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Mobile spay and neuter clinic could help alleviate shelter overcrowdingSubmitted: 09/19/2019
Rose McBride
Rose McBride
Reporter/Anchor
rmcbride@wjfw.com

Mobile spay and neuter clinic could help alleviate shelter overcrowding
MERRILL - There are more kittens than the shelter would like at the Lincoln County Humane Society. 
 
"Overcrowding, especially during peak times of year that are nicknamed 'kitten season', is a really big problem for shelters everywhere," said shelter manager Liz Friedenfels.


Friedenfels says unfixed cats have babies, and the owners think they'll be able to find homes for the kittens, but instead they end up at the humane society. 

"We end up with a lot of surrenders that way because people just can't find enough good homes for them," said Friedenfels. 

But The Fix Is In, a mobile spay and neuter clinic, is hoping to stop that problem. 

"We are sterilizing them so they can't reproduce anymore and it makes for a healthier, happier pet," said clinic director Samantha Clouse. 

The Fix Is In came to the Lincoln County Humane Society Thursday to spay or neuter about 50 pets. The clinic travels all over the state to provide affordable services.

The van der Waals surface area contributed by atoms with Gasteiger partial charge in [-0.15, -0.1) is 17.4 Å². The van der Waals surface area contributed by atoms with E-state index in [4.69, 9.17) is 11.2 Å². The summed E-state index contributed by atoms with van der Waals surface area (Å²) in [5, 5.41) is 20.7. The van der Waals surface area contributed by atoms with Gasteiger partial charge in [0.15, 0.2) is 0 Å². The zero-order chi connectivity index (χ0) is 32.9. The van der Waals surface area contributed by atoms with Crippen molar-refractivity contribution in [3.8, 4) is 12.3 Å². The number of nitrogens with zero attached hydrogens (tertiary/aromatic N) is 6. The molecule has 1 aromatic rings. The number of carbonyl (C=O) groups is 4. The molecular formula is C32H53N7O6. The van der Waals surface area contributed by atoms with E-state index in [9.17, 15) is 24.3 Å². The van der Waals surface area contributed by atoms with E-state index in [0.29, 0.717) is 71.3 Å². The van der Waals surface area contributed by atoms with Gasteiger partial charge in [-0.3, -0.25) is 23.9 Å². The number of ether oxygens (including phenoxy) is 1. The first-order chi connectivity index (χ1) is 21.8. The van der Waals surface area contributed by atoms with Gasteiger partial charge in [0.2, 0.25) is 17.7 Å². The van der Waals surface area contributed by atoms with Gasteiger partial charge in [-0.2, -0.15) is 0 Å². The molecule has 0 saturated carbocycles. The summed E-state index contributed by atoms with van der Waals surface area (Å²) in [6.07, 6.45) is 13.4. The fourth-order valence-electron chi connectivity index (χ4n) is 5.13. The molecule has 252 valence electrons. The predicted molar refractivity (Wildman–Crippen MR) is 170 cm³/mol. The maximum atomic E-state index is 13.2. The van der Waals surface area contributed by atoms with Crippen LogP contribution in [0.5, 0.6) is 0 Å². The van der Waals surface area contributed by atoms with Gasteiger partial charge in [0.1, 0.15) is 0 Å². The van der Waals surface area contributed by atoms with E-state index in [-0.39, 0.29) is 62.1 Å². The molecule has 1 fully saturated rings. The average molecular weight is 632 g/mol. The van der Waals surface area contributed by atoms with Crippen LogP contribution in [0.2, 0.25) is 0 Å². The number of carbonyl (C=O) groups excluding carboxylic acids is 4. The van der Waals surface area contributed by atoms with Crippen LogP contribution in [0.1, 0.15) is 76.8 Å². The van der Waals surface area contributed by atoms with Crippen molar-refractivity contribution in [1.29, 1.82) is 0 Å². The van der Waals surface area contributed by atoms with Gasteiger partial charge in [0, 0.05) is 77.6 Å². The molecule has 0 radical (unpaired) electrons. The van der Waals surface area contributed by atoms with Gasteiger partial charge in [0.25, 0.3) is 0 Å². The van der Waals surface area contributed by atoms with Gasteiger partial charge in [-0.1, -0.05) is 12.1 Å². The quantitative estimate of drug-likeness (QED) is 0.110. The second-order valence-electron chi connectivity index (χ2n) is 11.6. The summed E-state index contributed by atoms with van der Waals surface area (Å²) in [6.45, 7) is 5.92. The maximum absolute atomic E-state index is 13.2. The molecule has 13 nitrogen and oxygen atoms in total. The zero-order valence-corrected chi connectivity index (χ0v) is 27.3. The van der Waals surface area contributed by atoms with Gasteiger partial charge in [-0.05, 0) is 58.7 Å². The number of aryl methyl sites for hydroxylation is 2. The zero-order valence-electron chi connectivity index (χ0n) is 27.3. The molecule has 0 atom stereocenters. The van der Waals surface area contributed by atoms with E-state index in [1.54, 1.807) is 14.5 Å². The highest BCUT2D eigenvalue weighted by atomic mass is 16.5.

Spaying and neutering not only keeps pets from reproducing, it also keeps them healthier. 

"Health wise it reduces risks of cancer, especially females' mammary cancer, and males' prostate cancer," said Clouse. 

Getting your pet spayed or neutered is an easy way to not only reduce the risk of health problems, but also keep shelters from becoming too crowded.

"If you have animals at home, especially cats that aren't fixed, that's the number one way to help other homeless animals is to make sure your cats aren't producing more," said Friedenfels. 

The Fix Is In will be in Rhinelander Friday at the Newbold Town Hall before heading to Long Lake this weekend. 


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